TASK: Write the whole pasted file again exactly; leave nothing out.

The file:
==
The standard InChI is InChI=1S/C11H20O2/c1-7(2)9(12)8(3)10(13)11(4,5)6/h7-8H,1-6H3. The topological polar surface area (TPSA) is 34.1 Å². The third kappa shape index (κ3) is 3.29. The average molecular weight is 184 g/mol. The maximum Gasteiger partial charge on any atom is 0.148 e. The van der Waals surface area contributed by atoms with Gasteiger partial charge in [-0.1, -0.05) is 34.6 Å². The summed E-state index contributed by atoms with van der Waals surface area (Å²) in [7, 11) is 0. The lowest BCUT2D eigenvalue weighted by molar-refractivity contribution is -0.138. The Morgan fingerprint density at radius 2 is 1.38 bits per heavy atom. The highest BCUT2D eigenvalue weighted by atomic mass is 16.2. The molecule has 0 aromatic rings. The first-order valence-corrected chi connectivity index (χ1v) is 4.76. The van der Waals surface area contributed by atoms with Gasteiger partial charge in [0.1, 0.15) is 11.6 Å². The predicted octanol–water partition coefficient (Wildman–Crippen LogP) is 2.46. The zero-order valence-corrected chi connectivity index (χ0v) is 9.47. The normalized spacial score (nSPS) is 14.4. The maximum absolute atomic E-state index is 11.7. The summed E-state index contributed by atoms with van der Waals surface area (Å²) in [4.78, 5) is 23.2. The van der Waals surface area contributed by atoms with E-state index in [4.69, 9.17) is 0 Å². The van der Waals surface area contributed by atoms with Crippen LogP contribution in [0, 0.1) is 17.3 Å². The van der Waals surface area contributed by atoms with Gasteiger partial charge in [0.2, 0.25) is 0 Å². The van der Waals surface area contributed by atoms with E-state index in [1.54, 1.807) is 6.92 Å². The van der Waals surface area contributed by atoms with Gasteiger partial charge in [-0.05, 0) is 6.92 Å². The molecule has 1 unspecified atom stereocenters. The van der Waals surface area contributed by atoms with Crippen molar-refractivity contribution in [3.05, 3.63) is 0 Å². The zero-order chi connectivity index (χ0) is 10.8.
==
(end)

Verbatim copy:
The standard InChI is InChI=1S/C11H20O2/c1-7(2)9(12)8(3)10(13)11(4,5)6/h7-8H,1-6H3. The topological polar surface area (TPSA) is 34.1 Å². The third kappa shape index (κ3) is 3.29. The average molecular weight is 184 g/mol. The maximum Gasteiger partial charge on any atom is 0.148 e. The van der Waals surface area contributed by atoms with Gasteiger partial charge in [-0.1, -0.05) is 34.6 Å². The summed E-state index contributed by atoms with van der Waals surface area (Å²) in [7, 11) is 0. The lowest BCUT2D eigenvalue weighted by molar-refractivity contribution is -0.138. The Morgan fingerprint density at radius 2 is 1.38 bits per heavy atom. The highest BCUT2D eigenvalue weighted by atomic mass is 16.2. The molecule has 0 aromatic rings. The first-order valence-corrected chi connectivity index (χ1v) is 4.76. The van der Waals surface area contributed by atoms with Gasteiger partial charge in [0.1, 0.15) is 11.6 Å². The predicted octanol–water partition coefficient (Wildman–Crippen LogP) is 2.46. The zero-order valence-corrected chi connectivity index (χ0v) is 9.47. The normalized spacial score (nSPS) is 14.4. The maximum absolute atomic E-state index is 11.7. The summed E-state index contributed by atoms with van der Waals surface area (Å²) in [4.78, 5) is 23.2. The van der Waals surface area contributed by atoms with E-state index in [4.69, 9.17) is 0 Å². The van der Waals surface area contributed by atoms with Crippen LogP contribution in [0, 0.1) is 17.3 Å². The van der Waals surface area contributed by atoms with Gasteiger partial charge in [0.2, 0.25) is 0 Å². The van der Waals surface area contributed by atoms with E-state index in [1.54, 1.807) is 6.92 Å². The van der Waals surface area contributed by atoms with Gasteiger partial charge in [-0.05, 0) is 6.92 Å². The molecule has 1 unspecified atom stereocenters. The van der Waals surface area contributed by atoms with Crippen molar-refractivity contribution in [3.05, 3.63) is 0 Å². The zero-order chi connectivity index (χ0) is 10.8.